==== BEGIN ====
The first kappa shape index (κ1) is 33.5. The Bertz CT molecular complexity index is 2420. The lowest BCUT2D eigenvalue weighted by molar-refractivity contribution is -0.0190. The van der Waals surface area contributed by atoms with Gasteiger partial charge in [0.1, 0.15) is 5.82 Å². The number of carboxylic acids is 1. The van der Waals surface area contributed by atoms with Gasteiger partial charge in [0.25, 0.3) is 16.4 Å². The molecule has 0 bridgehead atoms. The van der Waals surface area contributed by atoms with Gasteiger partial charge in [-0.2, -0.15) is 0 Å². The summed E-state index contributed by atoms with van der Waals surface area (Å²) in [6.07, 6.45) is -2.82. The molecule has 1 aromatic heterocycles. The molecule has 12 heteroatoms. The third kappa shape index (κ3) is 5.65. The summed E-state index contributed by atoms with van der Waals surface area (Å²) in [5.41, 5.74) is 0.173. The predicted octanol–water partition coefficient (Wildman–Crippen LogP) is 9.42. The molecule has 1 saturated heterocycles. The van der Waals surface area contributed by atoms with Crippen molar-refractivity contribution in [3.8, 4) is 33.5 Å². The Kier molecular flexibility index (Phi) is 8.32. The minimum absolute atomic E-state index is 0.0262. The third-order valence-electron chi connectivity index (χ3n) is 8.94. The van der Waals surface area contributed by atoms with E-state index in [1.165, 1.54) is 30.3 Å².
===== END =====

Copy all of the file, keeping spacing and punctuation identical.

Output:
The first kappa shape index (κ1) is 33.5. The Bertz CT molecular complexity index is 2420. The lowest BCUT2D eigenvalue weighted by molar-refractivity contribution is -0.0190. The van der Waals surface area contributed by atoms with Gasteiger partial charge in [0.1, 0.15) is 5.82 Å². The number of carboxylic acids is 1. The van der Waals surface area contributed by atoms with Gasteiger partial charge in [0.25, 0.3) is 16.4 Å². The molecule has 0 bridgehead atoms. The van der Waals surface area contributed by atoms with Gasteiger partial charge in [-0.2, -0.15) is 0 Å². The summed E-state index contributed by atoms with van der Waals surface area (Å²) in [6.07, 6.45) is -2.82. The molecule has 1 aromatic heterocycles. The molecule has 12 heteroatoms. The third kappa shape index (κ3) is 5.65. The summed E-state index contributed by atoms with van der Waals surface area (Å²) in [5.41, 5.74) is 0.173. The predicted octanol–water partition coefficient (Wildman–Crippen LogP) is 9.42. The molecule has 1 saturated heterocycles. The van der Waals surface area contributed by atoms with Crippen molar-refractivity contribution in [3.8, 4) is 33.5 Å². The Kier molecular flexibility index (Phi) is 8.32. The minimum absolute atomic E-state index is 0.0262. The third-order valence-electron chi connectivity index (χ3n) is 8.94. The van der Waals surface area contributed by atoms with E-state index in [1.165, 1.54) is 30.3 Å².